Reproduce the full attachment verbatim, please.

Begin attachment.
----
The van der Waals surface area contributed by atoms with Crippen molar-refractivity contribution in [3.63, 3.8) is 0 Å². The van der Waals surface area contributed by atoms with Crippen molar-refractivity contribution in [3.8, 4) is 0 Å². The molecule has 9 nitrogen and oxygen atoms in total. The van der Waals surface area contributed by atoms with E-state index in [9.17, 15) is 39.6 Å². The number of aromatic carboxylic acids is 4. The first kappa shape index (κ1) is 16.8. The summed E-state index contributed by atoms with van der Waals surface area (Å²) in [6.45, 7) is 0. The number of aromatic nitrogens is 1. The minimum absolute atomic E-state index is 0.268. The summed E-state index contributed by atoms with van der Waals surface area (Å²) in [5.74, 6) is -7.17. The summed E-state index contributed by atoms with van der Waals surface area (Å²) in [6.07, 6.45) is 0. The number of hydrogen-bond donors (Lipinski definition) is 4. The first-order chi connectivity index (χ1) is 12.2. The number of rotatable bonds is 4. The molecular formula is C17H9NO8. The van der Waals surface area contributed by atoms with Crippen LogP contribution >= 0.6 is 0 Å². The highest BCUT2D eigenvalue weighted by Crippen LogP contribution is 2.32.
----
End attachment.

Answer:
The van der Waals surface area contributed by atoms with Crippen molar-refractivity contribution in [3.63, 3.8) is 0 Å². The van der Waals surface area contributed by atoms with Crippen molar-refractivity contribution in [3.8, 4) is 0 Å². The molecule has 9 nitrogen and oxygen atoms in total. The van der Waals surface area contributed by atoms with E-state index in [9.17, 15) is 39.6 Å². The number of aromatic carboxylic acids is 4. The first kappa shape index (κ1) is 16.8. The summed E-state index contributed by atoms with van der Waals surface area (Å²) in [6.45, 7) is 0. The number of aromatic nitrogens is 1. The minimum absolute atomic E-state index is 0.268. The summed E-state index contributed by atoms with van der Waals surface area (Å²) in [5.74, 6) is -7.17. The summed E-state index contributed by atoms with van der Waals surface area (Å²) in [6.07, 6.45) is 0. The number of hydrogen-bond donors (Lipinski definition) is 4. The first-order chi connectivity index (χ1) is 12.2. The number of rotatable bonds is 4. The molecular formula is C17H9NO8. The van der Waals surface area contributed by atoms with Crippen LogP contribution >= 0.6 is 0 Å². The highest BCUT2D eigenvalue weighted by Crippen LogP contribution is 2.32.